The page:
> is one thing - a single character, such as the a macron, is preferable to the
> camel case, where you have capitals in the middle of a word.

Is that the worst fault of HK? The nasals can be complicatedly ugly
too: as <RzyazRGa> for that sexy monk Rishyashringa in Ramayana, who
became a <tajjJa>!

I do not use HK for its beauty, but because it works perfectly on my
Google Desktop, allowing me to search the Vasishtha as I translate it;
and at the same time to search every URL I have ever visited. I can
collate shlokas <zlokAH> entire or in part, and so on. Of course I can
do this only in HK.

I have found a converter device called DiCrunch [I'll post the URL
later} that converts between all the major Romanizations and Sanskrit
[as well as Oriya].

If you are making a proposal to MS, I suggest that you get them to
incorporate this App into it all.

I will have more to say about this interesting business after I do my
shopping.

x0x
jd

>
> However, it's the writing of the diacritics that is the problem. They are not a
> single key stroke on most peoples keyboards. The best we can do is an on-screen
> virtual keyboard, in mouse-click mode and a Unicode font such as Times Ext Roman.
>
> Eddie
>
> "Madhu" <enom...@meer.net> wrote in message
>
> news:m3myv7tr9m.fsf@robolove.meer.net...>* "Eddie Hadley" <fc363b$5nk$1$8302b...@news.demon.co.uk> :
>
> > | Unicode issues regarding Vedic accents etc. is a major item on the Agenda of
> > | The International Symposium on Sanskrit Computational Linguistics to take
> > | place next month (October 2007).
>
> > Would you be attending this? I'd appreciate it if you could post a
> > followup here on what transpired, and what the issues under discussion
> > were.
>
> . . .
>
>
>
> > Thanks
> > Madhu- Hide quoted text -
>
> - Show quoted text -



Jivadas
2007-09-30 18:56:49 EST
On Sep 9, 11:30 am, Nikolaj <nikolaj.kor...@bla.si> wrote:
> Eddie Hadley pravi:
>
> > All,
> > Please be so kind as to review a proposal of mine at
> > Proposal for a Public Domain Microsoft Windows Desktop Application


> I am not very fond of MMW Dictionary. Of course it is the main and
> probably the most complete Sanskrit dictionary, and therefore most
> frequently used dictionary, but still.
>
> 1.) It is very old. Ancient.

If Century 19 is "ancient", then Century 18 must be truly antique.

I agree, however, that some solecisms might be revised.
But It is without question the most complete--even to a fault. Its
only serious rivals are Apte's Dictionaries--but these are not online
except in one incomplete try, and we are talking online.

The glossary of my edition of Yoga-Vasishtha will be revision of MW
[with new material and webLinks].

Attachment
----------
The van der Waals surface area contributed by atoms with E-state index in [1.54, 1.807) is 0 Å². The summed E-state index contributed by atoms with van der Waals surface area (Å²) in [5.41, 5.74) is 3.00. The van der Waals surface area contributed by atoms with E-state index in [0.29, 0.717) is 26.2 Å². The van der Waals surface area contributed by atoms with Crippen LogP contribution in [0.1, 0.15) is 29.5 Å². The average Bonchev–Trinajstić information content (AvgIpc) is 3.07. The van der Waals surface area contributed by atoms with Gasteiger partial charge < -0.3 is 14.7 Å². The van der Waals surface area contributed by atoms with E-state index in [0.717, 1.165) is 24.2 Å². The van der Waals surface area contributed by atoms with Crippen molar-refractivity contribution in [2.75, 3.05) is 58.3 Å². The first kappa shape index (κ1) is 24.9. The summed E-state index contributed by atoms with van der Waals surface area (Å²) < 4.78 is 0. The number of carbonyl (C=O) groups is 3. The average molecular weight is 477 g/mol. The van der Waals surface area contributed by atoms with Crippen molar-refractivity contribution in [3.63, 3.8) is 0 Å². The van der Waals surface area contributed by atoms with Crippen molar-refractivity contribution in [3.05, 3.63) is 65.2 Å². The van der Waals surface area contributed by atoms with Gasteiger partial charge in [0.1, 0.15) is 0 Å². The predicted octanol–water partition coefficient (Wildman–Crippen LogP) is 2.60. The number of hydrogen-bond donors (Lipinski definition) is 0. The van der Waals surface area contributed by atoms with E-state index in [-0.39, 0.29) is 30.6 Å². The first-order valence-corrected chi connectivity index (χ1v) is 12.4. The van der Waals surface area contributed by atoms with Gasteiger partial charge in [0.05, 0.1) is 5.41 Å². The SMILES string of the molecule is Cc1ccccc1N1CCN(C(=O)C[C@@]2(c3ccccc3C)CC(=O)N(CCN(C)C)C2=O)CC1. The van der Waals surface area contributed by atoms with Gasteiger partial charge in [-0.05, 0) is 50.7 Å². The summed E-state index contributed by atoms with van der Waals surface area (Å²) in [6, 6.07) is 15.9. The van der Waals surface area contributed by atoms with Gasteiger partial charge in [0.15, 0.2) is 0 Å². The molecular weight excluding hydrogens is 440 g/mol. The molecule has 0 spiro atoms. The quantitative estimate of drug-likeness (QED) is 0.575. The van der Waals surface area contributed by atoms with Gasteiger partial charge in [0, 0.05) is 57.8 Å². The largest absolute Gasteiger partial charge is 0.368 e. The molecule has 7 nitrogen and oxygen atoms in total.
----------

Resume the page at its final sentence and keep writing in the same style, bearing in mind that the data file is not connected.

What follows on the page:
> A lot of information in it should be updated.

For example?,,,

>ALL ENTRIES should have references to the Sanskrit Literature. <

Most do, often with verse citations, occasionally with quotes.
Unfortunately, Monier Monier-Williams is not at present in the office
to extend his Notes.

TBC

x0x
jd










































































































































> There are some doubtful entries or entries coming from literature that
> one cannot verify (MMW's own notes and collections, various lexicons,
> etc...), which should be corrected. Cognates should be expanded with
> more languages (not just main western languages, but include other
> relevant languages, for instance other Slavic languages, where they
> differ from Russian, Indian languages, etc...) and updated according to
> recent knowledge.
>
> 2.) The word order of the dictionary is very strange regarding verbal
> roots and its derivates. Using hyperlinks the words could be organised
> differently - correctly as they should be according to Sanskrit Alphabet.
>
> 3.) Last, but not least, MMW's main intention was to make, I quote from
> his preface "... surely then it need not be thought surprising, if
> following in the footsteps of my venerated master (Prof H. H. Wilson), I
> have made it the chief aim of my professorial life to provide facilities
> for the translation of out sacred Scriptures into Sanskrit ...", or with
> other words one of the aim, the first and the main aim, of his
> dictionary was Christian proselytism. Extremely irritating.
>
> -------------
> What I would like would be *a new* electronic dictionary. And not just
> dictionary, but also an electronic Sanskrit Literature Corpus which
> would include complete texts. All words should be marked with additional
> morphological and syntactical information (and more if necessary - rSi,
> devatA, chandas - author(s), dedication(s), metre(s), etc...) and the
> dictionary should be compiled from the words of the texts included.
> Hyperlinks should point in both ways, from text into the dictionary and
> from dictionary into the various texts. There should be a capable search
> facility available, which would allow to limit the searches to only
> certain kind of literature, or a few works that the user is currently
> interested in, etc... It should also allow to search words and compile
> different lists (of words, verses) using the mentioned additional
> information, including various inflected forms, or user's own groups of
> forms using various criteria, etc...
>
> It should probably have to be made in Unicode encoding which would allow
> to mix various scripts (IATS, devanAgarI, Greek script is used for Greek
> cognates in MMW, but Russian - he writes Slavonic - cognates are
> transliterated into (a strange?) Roman alphabet, instead of been given
> in Cyrillic). Some thought should also be given to the input of text.
> There should probably be allowed to use more than one transliteration
> for input, like IAST, HK, ITRANS...
>
> Such a thing would be ideal. A new version of MMW would maybe also be
> usable and it would be much quicker and easier to finish it, but all old
> errors would still be there, and there would be nothing new. In the end
> I don't see a lot of difference between such new version and the
> existing MW Sanskrit Digital Dictionary.
>
> Nik